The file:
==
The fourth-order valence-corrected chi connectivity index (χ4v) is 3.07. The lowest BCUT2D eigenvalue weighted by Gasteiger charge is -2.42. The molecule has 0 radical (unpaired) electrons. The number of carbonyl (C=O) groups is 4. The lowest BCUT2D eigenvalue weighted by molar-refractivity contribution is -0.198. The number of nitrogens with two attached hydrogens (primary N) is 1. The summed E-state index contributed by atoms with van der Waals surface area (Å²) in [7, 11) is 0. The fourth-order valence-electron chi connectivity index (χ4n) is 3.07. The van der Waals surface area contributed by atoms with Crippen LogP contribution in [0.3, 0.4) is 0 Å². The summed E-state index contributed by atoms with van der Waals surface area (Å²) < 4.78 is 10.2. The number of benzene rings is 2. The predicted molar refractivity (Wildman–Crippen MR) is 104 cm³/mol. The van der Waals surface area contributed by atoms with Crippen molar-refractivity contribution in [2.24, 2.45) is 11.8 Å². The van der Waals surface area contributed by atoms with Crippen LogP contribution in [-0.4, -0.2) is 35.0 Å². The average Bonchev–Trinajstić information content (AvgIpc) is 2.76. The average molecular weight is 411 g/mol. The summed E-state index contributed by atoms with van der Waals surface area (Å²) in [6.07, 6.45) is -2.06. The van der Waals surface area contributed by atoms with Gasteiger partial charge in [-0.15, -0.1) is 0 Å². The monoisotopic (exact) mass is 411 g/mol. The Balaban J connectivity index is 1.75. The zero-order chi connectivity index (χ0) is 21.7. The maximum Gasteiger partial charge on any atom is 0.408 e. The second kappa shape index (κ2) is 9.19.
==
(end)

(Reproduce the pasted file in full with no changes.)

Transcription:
The fourth-order valence-corrected chi connectivity index (χ4v) is 3.07. The lowest BCUT2D eigenvalue weighted by Gasteiger charge is -2.42. The molecule has 0 radical (unpaired) electrons. The number of carbonyl (C=O) groups is 4. The lowest BCUT2D eigenvalue weighted by molar-refractivity contribution is -0.198. The number of nitrogens with two attached hydrogens (primary N) is 1. The summed E-state index contributed by atoms with van der Waals surface area (Å²) in [7, 11) is 0. The fourth-order valence-electron chi connectivity index (χ4n) is 3.07. The van der Waals surface area contributed by atoms with Crippen LogP contribution in [0.3, 0.4) is 0 Å². The summed E-state index contributed by atoms with van der Waals surface area (Å²) < 4.78 is 10.2. The number of benzene rings is 2. The predicted molar refractivity (Wildman–Crippen MR) is 104 cm³/mol. The van der Waals surface area contributed by atoms with Crippen molar-refractivity contribution in [2.24, 2.45) is 11.8 Å². The van der Waals surface area contributed by atoms with Crippen LogP contribution in [-0.4, -0.2) is 35.0 Å². The average Bonchev–Trinajstić information content (AvgIpc) is 2.76. The average molecular weight is 411 g/mol. The summed E-state index contributed by atoms with van der Waals surface area (Å²) in [6.07, 6.45) is -2.06. The van der Waals surface area contributed by atoms with Gasteiger partial charge in [-0.15, -0.1) is 0 Å². The monoisotopic (exact) mass is 411 g/mol. The Balaban J connectivity index is 1.75. The zero-order chi connectivity index (χ0) is 21.7. The maximum Gasteiger partial charge on any atom is 0.408 e. The second kappa shape index (κ2) is 9.19.